Listomania: Top Five Lead Singer Switcheroos
Can you really blame the rest of Creed for wanting to ditch this guy?
In the late '90s and early 2000s, there were few bands higher on the proverbial food chain than Creed, with their first three multi-platinum albums amassing a total sales of over 30 million copies during their heyday.
But dozens of controversies by wheels off frontman Scott Stapp (see: making a sex tape with Kid Rock groupies, sucker-punching a member of 311, and domestic violence arrests, just to name a few) eventually lead to internal strife within the band.
But, rather than go the Van Halen/Van Hagar route, the remaining members of Creed joined with Mayfield Four frontman Myles Kennedy to form a new band: Alter Bridge. And although Alter Bridge hasn't even come close to approaching the massive success of Creed, they also haven't had to endure being continual tabloid fodder, either. (Anyone remember when Creed was named "second worst band of the year" by Guitar World magazine back in 2004?)
So in honor of Alter Bridge's upcoming, sold-out show at Trees tonight, we thought we'd rack our brains for a few other instances of bands rebranding after pulling the old lead-singer-switcheroo.
Band: Velvet Revolver
Biggest Hit: "Slither"
By 1997, Axl Rose was the only remaining Apetite For Destruction-era member of Guns N' Roses left. A constant rotation of backing band members, numerous tour cancellations, and a decade-long struggle to release Chinese Democracy proved that Rose suffered from a unique brand of crazy. In 2004, GNR expatriates Slash, Duff McKagan, and Matt Sorum hooked up with exiled Stone Temple Pilots frontman Scott Weiland to form Velvet Revolver.
Band: Talk Show
Biggest Hit: "Hello, Hello"
Speaking of Scott Weiland, it was his constant battles with addictions, jail stints, and mediocre solo material that spurred the rest of Stone Temple Pilots to form Talk Show in 1997. Though their album sounded like basically another STP effort, replacement vocalist Dave Coutts proved to be no Weiland, and, as such, their eponymous album basically tanked.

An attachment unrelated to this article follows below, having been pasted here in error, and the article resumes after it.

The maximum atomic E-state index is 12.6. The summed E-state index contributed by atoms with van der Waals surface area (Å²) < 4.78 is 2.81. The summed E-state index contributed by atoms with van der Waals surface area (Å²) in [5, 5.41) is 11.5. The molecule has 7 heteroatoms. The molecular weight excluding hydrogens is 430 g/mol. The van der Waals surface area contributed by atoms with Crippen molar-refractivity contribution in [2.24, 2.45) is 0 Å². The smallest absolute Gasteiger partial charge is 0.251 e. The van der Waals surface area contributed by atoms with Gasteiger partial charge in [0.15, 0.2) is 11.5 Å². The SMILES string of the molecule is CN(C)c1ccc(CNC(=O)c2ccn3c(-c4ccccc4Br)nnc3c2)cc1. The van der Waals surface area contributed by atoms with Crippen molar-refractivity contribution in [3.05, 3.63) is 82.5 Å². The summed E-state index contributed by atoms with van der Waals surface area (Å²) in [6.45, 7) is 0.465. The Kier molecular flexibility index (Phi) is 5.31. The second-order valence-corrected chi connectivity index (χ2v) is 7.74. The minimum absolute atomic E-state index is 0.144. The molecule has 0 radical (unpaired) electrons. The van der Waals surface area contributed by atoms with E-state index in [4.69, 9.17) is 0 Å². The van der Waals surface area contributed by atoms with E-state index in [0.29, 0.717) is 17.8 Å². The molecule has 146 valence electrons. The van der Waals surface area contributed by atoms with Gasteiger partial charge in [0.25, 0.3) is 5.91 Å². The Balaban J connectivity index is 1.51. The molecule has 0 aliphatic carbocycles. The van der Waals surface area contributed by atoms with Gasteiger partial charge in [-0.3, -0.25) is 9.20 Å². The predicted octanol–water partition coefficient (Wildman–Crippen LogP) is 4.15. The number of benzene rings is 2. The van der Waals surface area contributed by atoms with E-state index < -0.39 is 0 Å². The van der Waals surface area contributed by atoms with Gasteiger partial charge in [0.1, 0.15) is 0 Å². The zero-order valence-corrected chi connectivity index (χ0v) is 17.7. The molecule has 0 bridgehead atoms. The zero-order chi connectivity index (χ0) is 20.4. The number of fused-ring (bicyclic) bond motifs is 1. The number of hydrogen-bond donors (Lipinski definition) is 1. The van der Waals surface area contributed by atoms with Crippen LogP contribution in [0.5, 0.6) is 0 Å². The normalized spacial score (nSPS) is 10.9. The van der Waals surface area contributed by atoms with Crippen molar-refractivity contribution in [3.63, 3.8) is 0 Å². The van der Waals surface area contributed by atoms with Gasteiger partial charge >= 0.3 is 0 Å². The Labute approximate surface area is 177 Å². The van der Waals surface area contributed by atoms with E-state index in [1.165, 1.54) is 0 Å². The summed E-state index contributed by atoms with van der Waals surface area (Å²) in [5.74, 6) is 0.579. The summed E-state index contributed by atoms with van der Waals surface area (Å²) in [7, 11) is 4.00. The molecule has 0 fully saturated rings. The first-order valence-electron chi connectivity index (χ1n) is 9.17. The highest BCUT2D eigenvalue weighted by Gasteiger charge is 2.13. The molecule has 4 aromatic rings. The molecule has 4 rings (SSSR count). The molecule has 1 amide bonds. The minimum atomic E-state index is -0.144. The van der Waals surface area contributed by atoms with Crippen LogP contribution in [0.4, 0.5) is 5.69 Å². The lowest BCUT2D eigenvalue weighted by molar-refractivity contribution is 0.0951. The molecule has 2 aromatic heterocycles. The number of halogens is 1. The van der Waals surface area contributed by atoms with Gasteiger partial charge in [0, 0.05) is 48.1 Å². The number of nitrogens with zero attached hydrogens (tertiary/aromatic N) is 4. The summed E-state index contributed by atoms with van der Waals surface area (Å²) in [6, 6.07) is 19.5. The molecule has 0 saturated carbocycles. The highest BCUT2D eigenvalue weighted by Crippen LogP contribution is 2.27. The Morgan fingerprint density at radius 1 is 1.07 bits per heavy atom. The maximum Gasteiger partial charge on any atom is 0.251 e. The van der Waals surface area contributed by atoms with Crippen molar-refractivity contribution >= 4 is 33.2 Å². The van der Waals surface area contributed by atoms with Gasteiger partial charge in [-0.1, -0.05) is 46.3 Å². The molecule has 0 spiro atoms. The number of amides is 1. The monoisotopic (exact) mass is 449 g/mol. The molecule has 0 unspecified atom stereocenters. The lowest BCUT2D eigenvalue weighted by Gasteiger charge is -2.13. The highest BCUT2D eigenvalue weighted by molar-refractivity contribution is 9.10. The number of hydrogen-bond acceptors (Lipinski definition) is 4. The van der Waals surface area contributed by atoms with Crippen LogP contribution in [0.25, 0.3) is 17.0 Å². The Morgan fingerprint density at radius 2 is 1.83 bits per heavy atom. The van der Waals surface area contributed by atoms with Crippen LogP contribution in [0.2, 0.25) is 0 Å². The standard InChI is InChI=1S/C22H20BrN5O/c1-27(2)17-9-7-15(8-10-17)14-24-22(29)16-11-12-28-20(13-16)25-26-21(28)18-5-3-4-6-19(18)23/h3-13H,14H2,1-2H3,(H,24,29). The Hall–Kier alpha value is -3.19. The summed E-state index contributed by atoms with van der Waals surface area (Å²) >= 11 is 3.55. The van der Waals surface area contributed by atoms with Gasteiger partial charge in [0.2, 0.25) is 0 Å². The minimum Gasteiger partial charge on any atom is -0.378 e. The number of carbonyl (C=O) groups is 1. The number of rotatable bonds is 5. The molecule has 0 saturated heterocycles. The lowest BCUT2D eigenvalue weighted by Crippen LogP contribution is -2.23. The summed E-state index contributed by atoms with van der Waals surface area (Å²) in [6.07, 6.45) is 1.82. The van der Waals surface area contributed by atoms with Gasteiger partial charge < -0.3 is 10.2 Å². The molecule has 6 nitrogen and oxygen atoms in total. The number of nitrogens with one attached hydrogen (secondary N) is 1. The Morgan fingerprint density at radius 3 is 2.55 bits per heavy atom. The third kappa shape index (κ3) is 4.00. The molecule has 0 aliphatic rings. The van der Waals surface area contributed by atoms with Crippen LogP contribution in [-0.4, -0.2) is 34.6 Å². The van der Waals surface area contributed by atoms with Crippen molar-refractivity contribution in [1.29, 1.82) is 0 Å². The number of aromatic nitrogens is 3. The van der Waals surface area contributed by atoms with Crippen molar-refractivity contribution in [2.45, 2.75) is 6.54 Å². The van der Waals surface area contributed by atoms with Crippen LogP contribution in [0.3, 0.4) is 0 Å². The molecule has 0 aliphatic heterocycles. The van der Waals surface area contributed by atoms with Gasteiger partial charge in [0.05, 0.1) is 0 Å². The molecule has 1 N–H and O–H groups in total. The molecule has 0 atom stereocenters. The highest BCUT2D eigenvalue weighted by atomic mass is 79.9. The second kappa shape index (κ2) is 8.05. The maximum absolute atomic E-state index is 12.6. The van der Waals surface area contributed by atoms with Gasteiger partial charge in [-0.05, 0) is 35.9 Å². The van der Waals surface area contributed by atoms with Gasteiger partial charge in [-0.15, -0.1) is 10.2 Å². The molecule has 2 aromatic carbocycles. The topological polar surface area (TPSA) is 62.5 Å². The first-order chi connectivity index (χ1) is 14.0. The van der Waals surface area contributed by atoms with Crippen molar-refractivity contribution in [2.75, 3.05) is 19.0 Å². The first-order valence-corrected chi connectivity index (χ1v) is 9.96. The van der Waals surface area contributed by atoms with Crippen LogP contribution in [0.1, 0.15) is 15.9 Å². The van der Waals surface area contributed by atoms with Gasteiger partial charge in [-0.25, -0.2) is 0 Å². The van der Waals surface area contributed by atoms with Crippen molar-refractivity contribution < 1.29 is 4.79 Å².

Biggest Hits: "Like a Stone" & "Be Yourself"
In 2000, Rage Against the Machine vocalist Zack de la Rocha announced he was leaving the band due to their inability to work together -- or possibly spurred by Rage bassist Tim Commerford's inebriated amp-climbing antics during the MTV Video Music Awards, depending on who is telling it. Either way, the band wasn't ready to throw in the towel. After auditioning other rappers, like B-Real of Cypress Hill, they decided they wanted to go another direction. Legend has it that legendary producer Rick Rubin urged the band to try out former Soundgarden frontman Chris Cornell and the rest, as they say, is history. And, boy, was Mr. Rubin right; the band's three platinum albums also make them the only group on the list to come anywhere close to the success of their former bands.
Band: Pearl Jam
Biggest Hits: "Daughter," "Even Flow," "Jeremy"
In 1990, Mother Love Bone released their debut, Apple, via Mercury records. Just four months later, singer Andy Wood died after overdosing on heroin. Formed in the wake of the Wood's death, Pearl Jam proved to be more than Stone Gossard and Jeff Ament's rebound project. Much more, in fact, far eclipsing their contemporaries, and selling over 60 million records worldwide.
Band: Turbo Fruits
Biggest Hit: "Get Up Get On Down (Tonite)"
What started out as the slightly more masculine alter-ego of Be Your Own Pet went from being the sideproject of BYOP guitarist Jonas Stein and drummer John Eatherly to their main focus in 2008 when frontwoman Jemina Pearl began focusing on her solo career.
*Bonus Band: Polyphonic Spree
Biggest Hit: "Light & Day/Reach for the Sun"
Local band Tripping Daisy effectively ended in 1999 when guitarist Wes Berggren died of a drug overdose. Soon after, the band's remaining members (and a couple of dozen newbies) emerged in their signature white robes and groundbreaking new big symphonic sound. Admittedly, this one didn't really have anything to do with a singer switcheroo. But who's counting?
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